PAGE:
Arial Shogren (Primary Presenter/Author), University of Notre Dame, ashogren@nd.edu;


Jennifer L. Tank (Co-Presenter/Co-Author), University of Notre Dame, tank.1@nd.edu;


Martha M. Dee (Co-Presenter/Co-Author), University of Notre Dame, mdee@nd.edu;


Shannon Speir (Co-Presenter/Co-Author), University of Notre Dame, sspeir@nd.edu;


Emma Rosi (Co-Presenter/Co-Author), Cary Institute of Ecosystem Studies, rosie@caryinstitute.org;


Scott Egan (Co-Presenter/Co-Author), scott.p.egan@rice.edu , Rice University;


Diogo Bolster (Co-Presenter/Co-Author), University of Notre Dame, diogo.bolster.5@nd.edu;


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14:30 - 14:45: / 330 A ANTHROPOGENIC LITTER IN URBAN STREAMS: SPATIAL DISTRIBUTION OF PLASTIC AND ITS ROLE IN LEAF LITTER BREAKDOWN

5/24/2018  |   14:30 - 14:45   |  330 A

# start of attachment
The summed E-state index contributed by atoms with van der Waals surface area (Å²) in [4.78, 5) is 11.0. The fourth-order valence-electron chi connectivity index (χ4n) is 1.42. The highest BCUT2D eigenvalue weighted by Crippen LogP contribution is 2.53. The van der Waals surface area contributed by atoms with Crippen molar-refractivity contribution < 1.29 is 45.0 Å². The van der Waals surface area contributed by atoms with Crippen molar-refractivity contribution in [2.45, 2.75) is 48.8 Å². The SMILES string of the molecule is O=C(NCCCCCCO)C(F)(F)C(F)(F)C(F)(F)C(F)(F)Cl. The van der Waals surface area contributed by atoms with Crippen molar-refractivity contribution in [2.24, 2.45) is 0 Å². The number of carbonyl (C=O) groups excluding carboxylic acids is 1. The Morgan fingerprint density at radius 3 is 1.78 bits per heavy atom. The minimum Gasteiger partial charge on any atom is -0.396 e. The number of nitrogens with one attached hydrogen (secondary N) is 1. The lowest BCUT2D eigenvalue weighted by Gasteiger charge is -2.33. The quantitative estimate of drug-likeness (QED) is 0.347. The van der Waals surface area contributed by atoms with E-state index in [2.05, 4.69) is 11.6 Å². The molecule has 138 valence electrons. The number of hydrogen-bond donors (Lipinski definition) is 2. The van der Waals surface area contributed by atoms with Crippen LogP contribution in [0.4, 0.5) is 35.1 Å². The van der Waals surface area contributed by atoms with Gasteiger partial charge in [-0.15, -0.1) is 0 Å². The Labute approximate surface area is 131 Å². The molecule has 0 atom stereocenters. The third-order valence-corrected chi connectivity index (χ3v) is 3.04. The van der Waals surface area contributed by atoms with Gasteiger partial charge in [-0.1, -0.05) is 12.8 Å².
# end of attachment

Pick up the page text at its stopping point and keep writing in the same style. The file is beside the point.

ANTHROPOGENIC LITTER IN URBAN STREAMS: SPATIAL DISTRIBUTION OF PLASTIC AND ITS ROLE IN LEAF LITTER BREAKDOWN Rivers are a major source of plastic litter to oceans, but the distribution of plastic and its effects on ecological processes within streams are rarely studied. Research suggests plastic litter (bags, wrappers) is trapped in addition to leaf litter within naturally occurring debris dams and riparian vegetation. In temperate, forested streams, debris dams are critical habitats and sites of leaf breakdown. We measured spatial distribution of anthropogenic litter within debris dam and non-debris dam habitats in urban streams in Chicago and Baltimore, USA. We measured leaf breakdown rates, biofilm communities, and macroinvertebrate communities in litterbags containing leaves alone, plastic alone, and mixed plastic and leaves in 3 urban streams for 4-5 months. Plastic density was significantly higher in debris dams, including overhanging riparian vegetation, than non-debris dam habitats. Plastic did not reduce leaf breakdown rates or affect macroinvertebrates, but plastic-only incubations had fewer invertebrates. Ongoing work will assess plastic's effect on biofilm communities. Plastic is abundant in debris dams, with variable effects on stream communities and ecosystem processes. More studies are needed to quantify plastic dynamics in stream ecosystems, and contribute to global models of plastic ecology.